Also, most APAC respondents in the study had indicated expectations of their government to meet the standard of leading online services provided in the public and private sector.
In that regard, the APAC governments that had earned good perceptions were Singapore (54%), China (53%) and New Zealand (52%), followed by India (45%) and Australia (40%).
While a good experience using a governmental online service had a positive impact on trust in that government, four countries showed an opposing trend. In Japan, Hong Kong, Nigeria and South Africa, a negative experience on government online services had a greater (negative) impact on trust.
Gobally, a recent Salesforce consumer study showed that only 12% of respondents felt that digital government services met all their needs. Some 51% wanted the websites and apps to be easier to use. Countries with the biggest gaps between expectations and needs met by current service delivery, and where respondents indicated an experience would have a moderate to high impact on trust (both positive and negative) were Chile, Hong Kong, Japan, Morocco, Nigeria and South Africa.
Government e-services: the big picture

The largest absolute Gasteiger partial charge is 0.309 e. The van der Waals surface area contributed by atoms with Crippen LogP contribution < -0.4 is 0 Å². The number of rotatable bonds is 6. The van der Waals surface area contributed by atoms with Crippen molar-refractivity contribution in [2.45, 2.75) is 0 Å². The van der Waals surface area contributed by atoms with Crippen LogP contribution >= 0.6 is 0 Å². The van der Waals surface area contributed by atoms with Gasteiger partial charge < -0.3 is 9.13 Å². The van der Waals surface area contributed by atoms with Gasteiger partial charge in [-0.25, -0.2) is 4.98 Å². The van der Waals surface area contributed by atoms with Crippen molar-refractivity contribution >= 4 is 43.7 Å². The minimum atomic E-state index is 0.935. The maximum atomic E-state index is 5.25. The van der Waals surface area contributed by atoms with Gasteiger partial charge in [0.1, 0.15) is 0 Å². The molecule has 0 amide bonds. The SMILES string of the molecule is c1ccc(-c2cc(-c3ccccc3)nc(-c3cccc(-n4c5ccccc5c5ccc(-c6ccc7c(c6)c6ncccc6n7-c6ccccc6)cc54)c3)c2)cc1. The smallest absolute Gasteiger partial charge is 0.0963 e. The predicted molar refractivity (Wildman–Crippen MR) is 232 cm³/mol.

According to the Edelman Trust Barometer 2021, a strong correlation exists between governments’ ability to clearly communicate the benefits of sharing data, and overall trust in government. Specifically, the countries where more customers believed that government was doing a good job of communicating these benefits outperformed those which did not.
To reimagine customer service delivery, governments can take note of the trends and combine the best of in-person human, and technology capabilities. This can radically change relationships and business processes, placing the customer at the heart of service delivery and operations, improving outcomes and reducing the cost of providing excellent digital service.
The studies on the global trust imperative for governments show that governments will need to have bold leadership and embrace new ways of working. They will need to invest in resilient, flexible and modern technologies that unlock the power of data to create a personalized approach to service delivery. This mandates clear, open and transparent dialog with all users on the benefits of digital and data, and the onus in on governments to be fully accountable if things go wrong.
According to Paul Tatum, Senior Vice President, Solution Engineering, Salesforce, personalization does matter: “We as members of society do want to be known, and remembered. We don’t want to tell our story again and again. Personalization and remembering builds trust and a relationship with government.”
However, governments also need to draw the line between personalization and paternalism when leveraging the digital realm. An unnamed Australian government official noted: “I feel the same way about proactive government as I do about personalization. I think there’s a way to do it that lands really positively and there’s a way to do it that feels really creepy and Big Brother-like.”